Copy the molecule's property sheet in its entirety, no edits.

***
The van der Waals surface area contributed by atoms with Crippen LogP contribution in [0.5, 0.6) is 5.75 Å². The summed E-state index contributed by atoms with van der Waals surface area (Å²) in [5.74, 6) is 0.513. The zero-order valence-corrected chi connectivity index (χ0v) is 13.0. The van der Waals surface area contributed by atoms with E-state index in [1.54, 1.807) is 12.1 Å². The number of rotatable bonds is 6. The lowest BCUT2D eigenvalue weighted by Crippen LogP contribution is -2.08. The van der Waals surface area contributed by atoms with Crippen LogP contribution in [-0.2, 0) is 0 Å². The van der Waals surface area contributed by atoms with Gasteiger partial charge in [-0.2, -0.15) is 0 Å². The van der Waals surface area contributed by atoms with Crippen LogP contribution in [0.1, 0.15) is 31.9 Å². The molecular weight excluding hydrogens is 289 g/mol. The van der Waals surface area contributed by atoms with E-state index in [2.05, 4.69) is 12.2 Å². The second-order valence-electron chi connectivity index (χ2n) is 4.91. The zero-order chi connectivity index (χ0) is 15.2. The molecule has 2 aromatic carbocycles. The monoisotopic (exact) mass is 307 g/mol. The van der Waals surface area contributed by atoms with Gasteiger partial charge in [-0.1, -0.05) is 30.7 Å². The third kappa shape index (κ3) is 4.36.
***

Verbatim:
The van der Waals surface area contributed by atoms with Crippen LogP contribution in [0.5, 0.6) is 5.75 Å². The summed E-state index contributed by atoms with van der Waals surface area (Å²) in [5.74, 6) is 0.513. The zero-order valence-corrected chi connectivity index (χ0v) is 13.0. The van der Waals surface area contributed by atoms with E-state index in [1.54, 1.807) is 12.1 Å². The number of rotatable bonds is 6. The lowest BCUT2D eigenvalue weighted by Crippen LogP contribution is -2.08. The van der Waals surface area contributed by atoms with Crippen LogP contribution in [-0.2, 0) is 0 Å². The van der Waals surface area contributed by atoms with Gasteiger partial charge in [-0.2, -0.15) is 0 Å². The van der Waals surface area contributed by atoms with Crippen LogP contribution in [0.1, 0.15) is 31.9 Å². The molecular weight excluding hydrogens is 289 g/mol. The van der Waals surface area contributed by atoms with E-state index in [2.05, 4.69) is 12.2 Å². The second-order valence-electron chi connectivity index (χ2n) is 4.91. The zero-order chi connectivity index (χ0) is 15.2. The molecule has 2 aromatic carbocycles. The monoisotopic (exact) mass is 307 g/mol. The van der Waals surface area contributed by atoms with Gasteiger partial charge in [-0.1, -0.05) is 30.7 Å². The third kappa shape index (κ3) is 4.36.